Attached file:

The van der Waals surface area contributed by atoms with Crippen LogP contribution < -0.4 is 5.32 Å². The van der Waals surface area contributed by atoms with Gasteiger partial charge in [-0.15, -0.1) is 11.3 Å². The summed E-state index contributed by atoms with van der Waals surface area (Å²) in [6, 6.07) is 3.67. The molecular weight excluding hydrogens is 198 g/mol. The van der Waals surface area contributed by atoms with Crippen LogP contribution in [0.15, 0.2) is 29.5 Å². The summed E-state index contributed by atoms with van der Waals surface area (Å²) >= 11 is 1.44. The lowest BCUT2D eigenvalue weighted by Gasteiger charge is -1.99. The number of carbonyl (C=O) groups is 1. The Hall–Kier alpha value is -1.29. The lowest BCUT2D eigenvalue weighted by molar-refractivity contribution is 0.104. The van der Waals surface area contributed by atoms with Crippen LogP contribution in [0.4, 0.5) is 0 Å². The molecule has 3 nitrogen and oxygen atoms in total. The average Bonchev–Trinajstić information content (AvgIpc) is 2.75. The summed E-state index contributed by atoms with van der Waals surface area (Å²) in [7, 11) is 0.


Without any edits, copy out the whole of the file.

The van der Waals surface area contributed by atoms with Crippen LogP contribution < -0.4 is 5.32 Å². The van der Waals surface area contributed by atoms with Gasteiger partial charge in [-0.15, -0.1) is 11.3 Å². The summed E-state index contributed by atoms with van der Waals surface area (Å²) in [6, 6.07) is 3.67. The molecular weight excluding hydrogens is 198 g/mol. The van der Waals surface area contributed by atoms with Crippen LogP contribution in [0.15, 0.2) is 29.5 Å². The summed E-state index contributed by atoms with van der Waals surface area (Å²) >= 11 is 1.44. The lowest BCUT2D eigenvalue weighted by Gasteiger charge is -1.99. The number of carbonyl (C=O) groups is 1. The Hall–Kier alpha value is -1.29. The lowest BCUT2D eigenvalue weighted by molar-refractivity contribution is 0.104. The van der Waals surface area contributed by atoms with Crippen LogP contribution in [0.4, 0.5) is 0 Å². The molecule has 3 nitrogen and oxygen atoms in total. The average Bonchev–Trinajstić information content (AvgIpc) is 2.75. The summed E-state index contributed by atoms with van der Waals surface area (Å²) in [7, 11) is 0.